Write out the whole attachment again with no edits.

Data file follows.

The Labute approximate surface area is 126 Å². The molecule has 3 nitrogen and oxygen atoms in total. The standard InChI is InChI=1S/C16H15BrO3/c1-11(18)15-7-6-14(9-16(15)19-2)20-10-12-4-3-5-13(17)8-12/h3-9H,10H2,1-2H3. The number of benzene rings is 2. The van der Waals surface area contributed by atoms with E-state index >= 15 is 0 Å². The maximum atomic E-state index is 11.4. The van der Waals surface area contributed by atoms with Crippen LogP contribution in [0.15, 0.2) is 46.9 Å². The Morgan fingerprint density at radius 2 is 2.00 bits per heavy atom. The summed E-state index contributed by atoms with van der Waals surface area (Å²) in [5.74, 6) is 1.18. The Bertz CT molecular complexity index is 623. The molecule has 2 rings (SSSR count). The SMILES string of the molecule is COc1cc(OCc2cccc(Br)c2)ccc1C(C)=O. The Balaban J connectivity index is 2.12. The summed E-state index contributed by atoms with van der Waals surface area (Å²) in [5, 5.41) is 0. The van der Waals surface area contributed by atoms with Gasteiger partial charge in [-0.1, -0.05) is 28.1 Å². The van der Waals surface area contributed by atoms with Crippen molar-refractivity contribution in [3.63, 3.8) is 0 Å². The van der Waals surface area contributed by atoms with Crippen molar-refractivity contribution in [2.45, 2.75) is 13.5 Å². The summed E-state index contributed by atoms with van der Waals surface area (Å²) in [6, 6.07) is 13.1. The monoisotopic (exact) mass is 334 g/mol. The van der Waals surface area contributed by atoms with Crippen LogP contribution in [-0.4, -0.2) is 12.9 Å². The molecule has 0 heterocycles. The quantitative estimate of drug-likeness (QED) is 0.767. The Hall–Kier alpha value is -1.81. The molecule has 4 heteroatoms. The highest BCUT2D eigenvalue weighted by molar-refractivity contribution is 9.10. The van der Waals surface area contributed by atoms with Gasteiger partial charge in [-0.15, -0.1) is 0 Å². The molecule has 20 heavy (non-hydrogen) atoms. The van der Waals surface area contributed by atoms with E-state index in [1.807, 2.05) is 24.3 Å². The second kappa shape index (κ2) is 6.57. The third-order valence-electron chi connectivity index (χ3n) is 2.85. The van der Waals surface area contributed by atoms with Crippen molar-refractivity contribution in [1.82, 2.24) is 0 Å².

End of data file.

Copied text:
The Labute approximate surface area is 126 Å². The molecule has 3 nitrogen and oxygen atoms in total. The standard InChI is InChI=1S/C16H15BrO3/c1-11(18)15-7-6-14(9-16(15)19-2)20-10-12-4-3-5-13(17)8-12/h3-9H,10H2,1-2H3. The number of benzene rings is 2. The van der Waals surface area contributed by atoms with E-state index >= 15 is 0 Å². The maximum atomic E-state index is 11.4. The van der Waals surface area contributed by atoms with Crippen LogP contribution in [0.15, 0.2) is 46.9 Å². The Morgan fingerprint density at radius 2 is 2.00 bits per heavy atom. The summed E-state index contributed by atoms with van der Waals surface area (Å²) in [5.74, 6) is 1.18. The Bertz CT molecular complexity index is 623. The molecule has 2 rings (SSSR count). The SMILES string of the molecule is COc1cc(OCc2cccc(Br)c2)ccc1C(C)=O. The Balaban J connectivity index is 2.12. The summed E-state index contributed by atoms with van der Waals surface area (Å²) in [5, 5.41) is 0. The van der Waals surface area contributed by atoms with Gasteiger partial charge in [-0.1, -0.05) is 28.1 Å². The van der Waals surface area contributed by atoms with Crippen molar-refractivity contribution in [3.63, 3.8) is 0 Å². The van der Waals surface area contributed by atoms with Crippen molar-refractivity contribution in [2.45, 2.75) is 13.5 Å². The summed E-state index contributed by atoms with van der Waals surface area (Å²) in [6, 6.07) is 13.1. The monoisotopic (exact) mass is 334 g/mol. The van der Waals surface area contributed by atoms with Crippen LogP contribution in [-0.4, -0.2) is 12.9 Å². The molecule has 0 heterocycles. The quantitative estimate of drug-likeness (QED) is 0.767. The Hall–Kier alpha value is -1.81. The molecule has 4 heteroatoms. The highest BCUT2D eigenvalue weighted by molar-refractivity contribution is 9.10. The van der Waals surface area contributed by atoms with Gasteiger partial charge in [-0.15, -0.1) is 0 Å². The molecule has 20 heavy (non-hydrogen) atoms. The van der Waals surface area contributed by atoms with E-state index in [1.807, 2.05) is 24.3 Å². The second kappa shape index (κ2) is 6.57. The third-order valence-electron chi connectivity index (χ3n) is 2.85. The van der Waals surface area contributed by atoms with Crippen molar-refractivity contribution in [1.82, 2.24) is 0 Å².